As students follow the governor’s “stay at home” order to prevent the spread of the coronavirus, only one class does not have a follow-up year to look forward to.
The Class of 2020 is grappling with the distinct possibility that all of the exciting activities they took for granted at the end of their year will be canceled. Few realized that March 12, 2020 would be their last day of “normal” high school and the last chance to imagine partaking in Sixth Form traditions.
Transitioning to distance learning threatens Haverford’s most memorable Sixth Form rites of passage. No matter a student’s tenure, Sixth Formers every year look forward to passing down their rosettes, viewing their own caricatures, eating Dippin’ Dots, walking through the commencement gauntlet rather than forming it, and perhaps smoking cigars after graduation. In times of such uncertainty, the Sixth Form looks to the administration to provide clarity on the events to come.
Sixth Form Dean Mr. Daniel Keefe said, “I think being sad about Dippin’ Dots makes you someone who recognizes that there’s a tradition you won’t be able to get back. It doesn’t make it any less personal for the Sixth Formers at Haverford who know it as tradition.”
“There is a sense of finality and a goodbye that this class isn’t going to be able to have that previous classes have had,” Mr. Keefe said. “And in many ways, this was the class that many teachers, not just myself, felt really has led through example and earned it.”
Perhaps the most anticipated formal social event is prom. Prom allows the upperclassmen to come together and display the significance of brotherhood.
Señora Susanna Lambour, with her five years of experience as head of the prom committee, said, “There are so many form-wide and cross-form friendships at Haverford that happen through sports, clubs for whatever reason that it’s really nice that there’s a place to see it all come together.”
“We are going to try the best we can to create an experience for you guys sometime when we can all gather to give you that experience, with or without the tux,” Sra. Lambour said.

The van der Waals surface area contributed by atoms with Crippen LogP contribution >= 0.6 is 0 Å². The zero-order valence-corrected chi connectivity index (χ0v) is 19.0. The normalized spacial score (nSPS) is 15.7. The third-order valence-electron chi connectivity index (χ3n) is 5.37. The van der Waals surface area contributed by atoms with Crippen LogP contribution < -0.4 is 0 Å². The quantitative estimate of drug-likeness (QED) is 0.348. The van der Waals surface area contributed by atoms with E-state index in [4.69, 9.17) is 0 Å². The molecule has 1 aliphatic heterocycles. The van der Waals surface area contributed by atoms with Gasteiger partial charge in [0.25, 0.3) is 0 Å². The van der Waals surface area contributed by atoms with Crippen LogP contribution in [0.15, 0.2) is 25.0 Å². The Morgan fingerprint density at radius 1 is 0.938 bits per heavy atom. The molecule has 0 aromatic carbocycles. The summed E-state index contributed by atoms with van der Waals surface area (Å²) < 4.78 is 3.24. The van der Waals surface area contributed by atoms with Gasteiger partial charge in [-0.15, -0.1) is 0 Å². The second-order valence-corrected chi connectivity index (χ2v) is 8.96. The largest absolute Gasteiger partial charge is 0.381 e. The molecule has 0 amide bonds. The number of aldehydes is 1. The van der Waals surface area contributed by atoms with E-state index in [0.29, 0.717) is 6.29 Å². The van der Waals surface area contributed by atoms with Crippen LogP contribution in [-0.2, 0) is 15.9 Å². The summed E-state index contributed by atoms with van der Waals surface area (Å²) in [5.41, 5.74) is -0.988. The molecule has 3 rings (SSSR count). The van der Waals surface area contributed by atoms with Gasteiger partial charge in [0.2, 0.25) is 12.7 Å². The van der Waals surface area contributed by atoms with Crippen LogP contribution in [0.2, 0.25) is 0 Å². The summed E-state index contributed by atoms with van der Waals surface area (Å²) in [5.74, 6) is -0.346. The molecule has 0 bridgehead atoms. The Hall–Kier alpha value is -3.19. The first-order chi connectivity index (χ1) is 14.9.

However, the exact date, whether it be toward the end of the academic year or in the summer, is not yet known.
Student Body President Vincent Scauzzo said, “I would say all the experiences I’ve had over the years, all the people I’ve met have on their own been enough to make it worthwhile, but the commencement ceremony to tie it in at the end, to not have that is pretty rough.”
“Until we get back together as a group, whether that’s this summer or at some point down the road, there’s not going to be closure.”Student Council President Vincent Scauzzo ’20
“Until we get back together as a group,” Scauzzo maintained, “whether that’s this summer or at some point down the road, there’s not going to be closure.”
Headmaster Dr. John Nagl agreed with this assessment of closure. With each passing week, he noted that the possibility of a physical commencement ceremony at the close of the academic year becomes increasingly improbable.
When considering a virtual graduation ceremony, Dr. Nagl said, “Is it better than nothing? I just don’t know.”
Haverford continues to explore different avenues so that the Class of 2020 can have the ceremony they have earned.
At the moment, “June 5th is the current date, but we’re also talking about July 10th or August 7th,” Dr. Nagl said. “The question is, will we be able to pull a thousand people together in a room?”
In a worst-case scenario, Dr. Nagl said, “We will do a physical ceremony but it may be in June 2021. But my guess is it might mean even more to you then, but I don’t know.”
The fate of the Class of 2020’s rites of passage at the Haverford still lie in uncertainty. Despite all of the proactiveness, the school leaders and the Sixth Form are watching history unfold before their eyes.
Last Thursday morning, April 9, Dr. Nagl and Mr. Fifer called a Sixth Form meeting to provide updates on the status of Sixth Form and the end of the year plans.
“We are relying on the governor to make the determination for us,” Dr. Nagl said. “It appears increasingly unlikely that we will get to resume school.”
Less than twenty-four hours later Governor Tom Wolf confirmed Dr. Nagl’s notion. Wolf announced on Twitter, “In order to keep as many Pennsylvanians as possible safe, schools will remain closed for the rest of the academic year.”
Born into a post-9/11 world and facing the dawn of the coronavirus, the Class of 2020 knows sudden change, but will discover that these cataclysmic events will only foster new levels of leadership in America.
“[The] quarantine is one of those defining moments in American society that we look back upon later and say, ‘From this moment things rapidly changed.’”Sixth Form Dean Mr. Daniel Keefe
“It just speaks to how big this event that surrounds us right now,” Mr. Keefe said. “[The] quarantine is one of those defining moments in American society that we look back upon later and say, ‘From this moment things rapidly changed.’”